Franken abruptly canceled a sold-out book festival appearance scheduled for Monday in Atlanta, festival organizers said. He had been scheduled to speak and promote his book, “Al Franken, Giant of the Senate.”
Tweeden posted her allegations, including a photo of Franken and her, Thursday on the website of KABC, where she works as a news anchor for a morning radio show.
On Friday, Tweeden said she didn’t come forward with the hope that Franken would step down. “That’s not my call,” she told ABC’s “Good Morning America.” ”I think that’s for the people of Minnesota to decide.”
Franken faces re-election in 2020.
Meanwhile, a Minnesota woman and rape survivor who worked with Franken to craft legislation for fellow survivors said Friday the senator should take his name off the bill. Abby Honold, 22, who was raped by a fellow University of Minnesota student in 2014, called Franken’s conduct disappointing and said someone else should champion the bill.
Eight women who worked for Franken in the Senate vouched for him, saying in a joint statement Friday that he treated them “with the utmost respect.”
In a statement Thursday, Franken apologized to Tweeden and his constituents while maintaining that he remembered the rehearsal differently. Tweeden said she accepted his apology.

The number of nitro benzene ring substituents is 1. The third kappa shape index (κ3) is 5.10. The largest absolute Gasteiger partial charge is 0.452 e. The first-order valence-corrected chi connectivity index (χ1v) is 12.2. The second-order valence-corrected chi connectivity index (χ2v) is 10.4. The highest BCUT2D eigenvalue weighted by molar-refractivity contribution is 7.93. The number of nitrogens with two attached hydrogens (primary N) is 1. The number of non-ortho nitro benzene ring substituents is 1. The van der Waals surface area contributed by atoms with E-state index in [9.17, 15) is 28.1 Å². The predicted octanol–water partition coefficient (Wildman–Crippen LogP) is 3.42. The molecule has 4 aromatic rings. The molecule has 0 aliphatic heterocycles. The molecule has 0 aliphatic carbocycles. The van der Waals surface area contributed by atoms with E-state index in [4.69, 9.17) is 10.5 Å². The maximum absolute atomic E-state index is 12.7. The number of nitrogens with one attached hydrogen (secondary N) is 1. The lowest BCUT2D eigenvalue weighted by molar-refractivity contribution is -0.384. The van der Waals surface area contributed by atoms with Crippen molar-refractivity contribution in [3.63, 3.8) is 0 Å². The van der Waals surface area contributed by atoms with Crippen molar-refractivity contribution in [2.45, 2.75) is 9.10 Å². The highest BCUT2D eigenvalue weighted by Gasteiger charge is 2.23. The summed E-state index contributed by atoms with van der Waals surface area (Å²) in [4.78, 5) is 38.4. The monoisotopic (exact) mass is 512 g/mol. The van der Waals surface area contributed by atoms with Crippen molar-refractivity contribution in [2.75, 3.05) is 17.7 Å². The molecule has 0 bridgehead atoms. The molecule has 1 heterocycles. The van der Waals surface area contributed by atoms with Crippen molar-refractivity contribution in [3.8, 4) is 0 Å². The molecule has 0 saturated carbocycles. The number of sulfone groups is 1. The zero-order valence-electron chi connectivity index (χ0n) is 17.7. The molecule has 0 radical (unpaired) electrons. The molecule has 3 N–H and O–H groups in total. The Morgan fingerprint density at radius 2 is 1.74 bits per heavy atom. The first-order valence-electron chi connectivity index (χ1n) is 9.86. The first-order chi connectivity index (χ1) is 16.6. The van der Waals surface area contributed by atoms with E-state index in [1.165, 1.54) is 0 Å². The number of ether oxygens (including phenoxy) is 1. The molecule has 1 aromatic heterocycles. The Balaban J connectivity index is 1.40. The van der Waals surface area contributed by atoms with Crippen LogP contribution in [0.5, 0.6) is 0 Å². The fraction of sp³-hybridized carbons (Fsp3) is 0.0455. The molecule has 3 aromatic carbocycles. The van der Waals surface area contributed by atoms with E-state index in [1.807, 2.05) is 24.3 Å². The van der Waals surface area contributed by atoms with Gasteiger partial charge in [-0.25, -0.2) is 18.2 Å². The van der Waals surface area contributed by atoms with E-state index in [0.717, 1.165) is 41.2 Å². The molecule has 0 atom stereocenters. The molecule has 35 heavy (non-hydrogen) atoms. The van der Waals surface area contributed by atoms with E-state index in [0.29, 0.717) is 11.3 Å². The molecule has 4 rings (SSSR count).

“I respect women. I don’t respect men who don’t,” Franken said. “And the fact that my own actions have given people a good reason to doubt that makes me feel ashamed.”
President Donald Trump, who has faced his own allegations of sexual misconduct, ridiculed Franken in tweets Thursday night: “The Al Frankenstien picture is really bad, speaks a thousand words. Where do his hands go in pictures 2, 3, 4, 5 & 6 while she sleeps? ….. And to think that just last week he was lecturing anyone who would listen about sexual harassment and respect for women.”
Trump has been publicly silent about the allegations against Moore, the Republican nominee in Alabama’s special Senate election. Through a spokeswoman, he called the allegations of sexual misconduct against the former judge “very troubling” but stopped short of calling on Moore to drop out.